Such activity should be reported along the entire value chain, from resource extraction to turning this extraction into public benefit; 3) all published country reports should provide contextual information on its extractive sector; 4) EITI country reports should also be comprehensive.

By this is meant they should include disclosures on all material elements of revenues received and all material payments to  governments; 5) based on international standards, there must be a credible assurance process; for example, independent administration and the use of  reliable data; 6) the submitted EITI reports, in addition to being comprehensive, should also be publicly accessible and actively promoted so as to generate informed public debate; 7) finally, the MSG is directed to learn lessons from the unfolding processes and their review of outcomes in order to ensure the ongoing processes are enriched from experiences.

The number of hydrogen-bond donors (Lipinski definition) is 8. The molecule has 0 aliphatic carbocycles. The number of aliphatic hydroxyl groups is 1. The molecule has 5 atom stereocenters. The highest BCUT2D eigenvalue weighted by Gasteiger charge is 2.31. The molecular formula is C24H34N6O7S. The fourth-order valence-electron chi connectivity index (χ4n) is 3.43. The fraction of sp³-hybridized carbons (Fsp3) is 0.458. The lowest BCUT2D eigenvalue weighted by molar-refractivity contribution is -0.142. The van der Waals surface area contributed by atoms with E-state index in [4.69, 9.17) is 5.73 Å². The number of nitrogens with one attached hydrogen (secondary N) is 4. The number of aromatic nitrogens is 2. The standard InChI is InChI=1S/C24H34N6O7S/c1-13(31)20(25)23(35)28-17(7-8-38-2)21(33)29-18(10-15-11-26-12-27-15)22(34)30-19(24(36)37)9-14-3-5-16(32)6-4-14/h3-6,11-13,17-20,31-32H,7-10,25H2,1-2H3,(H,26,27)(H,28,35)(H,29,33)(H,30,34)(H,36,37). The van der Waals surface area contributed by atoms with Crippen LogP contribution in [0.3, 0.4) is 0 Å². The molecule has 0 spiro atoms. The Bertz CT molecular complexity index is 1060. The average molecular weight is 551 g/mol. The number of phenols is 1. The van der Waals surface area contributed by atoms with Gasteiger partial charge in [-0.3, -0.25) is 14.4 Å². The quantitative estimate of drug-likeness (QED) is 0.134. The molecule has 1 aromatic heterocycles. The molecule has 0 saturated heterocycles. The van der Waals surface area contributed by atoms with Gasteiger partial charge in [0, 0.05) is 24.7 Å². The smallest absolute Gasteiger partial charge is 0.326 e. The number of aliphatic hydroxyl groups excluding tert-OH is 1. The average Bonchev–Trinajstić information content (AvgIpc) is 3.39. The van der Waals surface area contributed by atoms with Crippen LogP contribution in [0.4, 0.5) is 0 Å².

Since its inception, these 7 requirements have driven the goals and aims of the EITI. Experience has shown that these requirements have been interacting and evolving over time.

In truth they have been designed to offer scope for further growth and evolution, without at the same time being so flexible that they become reduced to the trivial. As indicated in the section above meeting the 7 requirements for the EITI Standard determines whether a country is meeting, and importantly, maintaining the status of a compliant member.

At present over 90 companies are committed to the EITI process, along with a similar number of investment institutions.

The latter are reputed to control over US$14 trillion. Furthermore, over 400 non-governmental organizations support the EITI, together with several prominent international agencies.

The latter include the International Monetary Fund, the World Bank, the International Council of Mining and Minerals, Regional Development Banks, including the Inter-American Development Bank (IDB).


Next week’s column will wrap up this discussion on the EITI and provide for readers’ benefit an evaluation of it from the perspective of Guyana’s political economy.